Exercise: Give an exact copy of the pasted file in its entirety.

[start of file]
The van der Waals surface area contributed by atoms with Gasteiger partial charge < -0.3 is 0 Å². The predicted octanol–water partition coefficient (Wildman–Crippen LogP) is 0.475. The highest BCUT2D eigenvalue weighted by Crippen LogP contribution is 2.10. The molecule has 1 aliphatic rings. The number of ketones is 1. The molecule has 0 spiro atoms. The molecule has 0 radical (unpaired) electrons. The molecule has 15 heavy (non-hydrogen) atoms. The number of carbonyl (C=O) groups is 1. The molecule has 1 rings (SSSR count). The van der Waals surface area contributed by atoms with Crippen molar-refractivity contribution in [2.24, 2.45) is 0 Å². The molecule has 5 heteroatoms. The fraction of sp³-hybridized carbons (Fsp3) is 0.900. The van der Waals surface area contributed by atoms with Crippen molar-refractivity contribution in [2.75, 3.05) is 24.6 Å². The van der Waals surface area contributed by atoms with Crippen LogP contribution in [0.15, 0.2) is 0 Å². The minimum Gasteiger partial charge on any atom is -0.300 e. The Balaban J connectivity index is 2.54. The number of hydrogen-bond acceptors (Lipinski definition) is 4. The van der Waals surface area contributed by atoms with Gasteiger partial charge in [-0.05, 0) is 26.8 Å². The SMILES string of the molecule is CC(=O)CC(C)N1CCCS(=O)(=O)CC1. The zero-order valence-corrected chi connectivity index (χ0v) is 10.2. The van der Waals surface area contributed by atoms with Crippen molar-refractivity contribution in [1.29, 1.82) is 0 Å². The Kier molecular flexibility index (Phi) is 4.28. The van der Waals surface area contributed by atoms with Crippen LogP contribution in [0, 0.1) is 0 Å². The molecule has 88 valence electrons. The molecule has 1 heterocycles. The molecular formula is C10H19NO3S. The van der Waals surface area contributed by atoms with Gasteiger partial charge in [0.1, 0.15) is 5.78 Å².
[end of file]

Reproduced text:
The van der Waals surface area contributed by atoms with Gasteiger partial charge < -0.3 is 0 Å². The predicted octanol–water partition coefficient (Wildman–Crippen LogP) is 0.475. The highest BCUT2D eigenvalue weighted by Crippen LogP contribution is 2.10. The molecule has 1 aliphatic rings. The number of ketones is 1. The molecule has 0 spiro atoms. The molecule has 0 radical (unpaired) electrons. The molecule has 15 heavy (non-hydrogen) atoms. The number of carbonyl (C=O) groups is 1. The molecule has 1 rings (SSSR count). The van der Waals surface area contributed by atoms with Crippen molar-refractivity contribution in [2.24, 2.45) is 0 Å². The molecule has 5 heteroatoms. The fraction of sp³-hybridized carbons (Fsp3) is 0.900. The van der Waals surface area contributed by atoms with Crippen molar-refractivity contribution in [2.75, 3.05) is 24.6 Å². The van der Waals surface area contributed by atoms with Crippen LogP contribution in [0.15, 0.2) is 0 Å². The minimum Gasteiger partial charge on any atom is -0.300 e. The Balaban J connectivity index is 2.54. The number of hydrogen-bond acceptors (Lipinski definition) is 4. The van der Waals surface area contributed by atoms with Gasteiger partial charge in [-0.05, 0) is 26.8 Å². The SMILES string of the molecule is CC(=O)CC(C)N1CCCS(=O)(=O)CC1. The zero-order valence-corrected chi connectivity index (χ0v) is 10.2. The van der Waals surface area contributed by atoms with Crippen molar-refractivity contribution in [1.29, 1.82) is 0 Å². The Kier molecular flexibility index (Phi) is 4.28. The van der Waals surface area contributed by atoms with Crippen LogP contribution in [0, 0.1) is 0 Å². The molecule has 88 valence electrons. The molecule has 1 heterocycles. The molecular formula is C10H19NO3S. The van der Waals surface area contributed by atoms with Gasteiger partial charge in [0.1, 0.15) is 5.78 Å².